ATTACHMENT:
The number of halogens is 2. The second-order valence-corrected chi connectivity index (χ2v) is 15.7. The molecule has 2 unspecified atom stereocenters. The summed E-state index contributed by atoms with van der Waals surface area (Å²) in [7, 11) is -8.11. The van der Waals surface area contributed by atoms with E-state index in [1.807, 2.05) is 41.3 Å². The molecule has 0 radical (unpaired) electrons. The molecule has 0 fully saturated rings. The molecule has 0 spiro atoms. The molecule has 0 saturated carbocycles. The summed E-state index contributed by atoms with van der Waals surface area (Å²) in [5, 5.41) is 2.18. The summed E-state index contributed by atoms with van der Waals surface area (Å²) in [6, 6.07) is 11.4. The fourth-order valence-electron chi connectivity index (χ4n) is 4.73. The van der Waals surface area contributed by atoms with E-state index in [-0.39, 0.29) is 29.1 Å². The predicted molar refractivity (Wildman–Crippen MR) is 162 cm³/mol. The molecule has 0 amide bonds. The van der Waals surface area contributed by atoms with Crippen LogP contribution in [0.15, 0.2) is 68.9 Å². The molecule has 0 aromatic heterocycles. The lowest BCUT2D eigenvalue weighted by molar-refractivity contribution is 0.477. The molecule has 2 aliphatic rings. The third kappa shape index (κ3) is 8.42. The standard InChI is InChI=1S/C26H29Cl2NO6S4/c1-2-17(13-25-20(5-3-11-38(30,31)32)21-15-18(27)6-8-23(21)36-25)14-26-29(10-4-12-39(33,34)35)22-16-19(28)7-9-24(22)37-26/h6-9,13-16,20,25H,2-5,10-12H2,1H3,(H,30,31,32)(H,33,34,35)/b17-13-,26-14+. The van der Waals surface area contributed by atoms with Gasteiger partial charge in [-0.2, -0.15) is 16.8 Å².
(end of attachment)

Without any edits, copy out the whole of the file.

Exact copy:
The number of halogens is 2. The second-order valence-corrected chi connectivity index (χ2v) is 15.7. The molecule has 2 unspecified atom stereocenters. The summed E-state index contributed by atoms with van der Waals surface area (Å²) in [7, 11) is -8.11. The van der Waals surface area contributed by atoms with E-state index in [1.807, 2.05) is 41.3 Å². The molecule has 0 radical (unpaired) electrons. The molecule has 0 fully saturated rings. The molecule has 0 spiro atoms. The molecule has 0 saturated carbocycles. The summed E-state index contributed by atoms with van der Waals surface area (Å²) in [5, 5.41) is 2.18. The summed E-state index contributed by atoms with van der Waals surface area (Å²) in [6, 6.07) is 11.4. The fourth-order valence-electron chi connectivity index (χ4n) is 4.73. The van der Waals surface area contributed by atoms with E-state index in [-0.39, 0.29) is 29.1 Å². The predicted molar refractivity (Wildman–Crippen MR) is 162 cm³/mol. The molecule has 0 amide bonds. The van der Waals surface area contributed by atoms with Crippen LogP contribution in [0.15, 0.2) is 68.9 Å². The molecule has 0 aromatic heterocycles. The lowest BCUT2D eigenvalue weighted by molar-refractivity contribution is 0.477. The molecule has 2 aliphatic rings. The third kappa shape index (κ3) is 8.42. The standard InChI is InChI=1S/C26H29Cl2NO6S4/c1-2-17(13-25-20(5-3-11-38(30,31)32)21-15-18(27)6-8-23(21)36-25)14-26-29(10-4-12-39(33,34)35)22-16-19(28)7-9-24(22)37-26/h6-9,13-16,20,25H,2-5,10-12H2,1H3,(H,30,31,32)(H,33,34,35)/b17-13-,26-14+. The van der Waals surface area contributed by atoms with Gasteiger partial charge in [-0.2, -0.15) is 16.8 Å².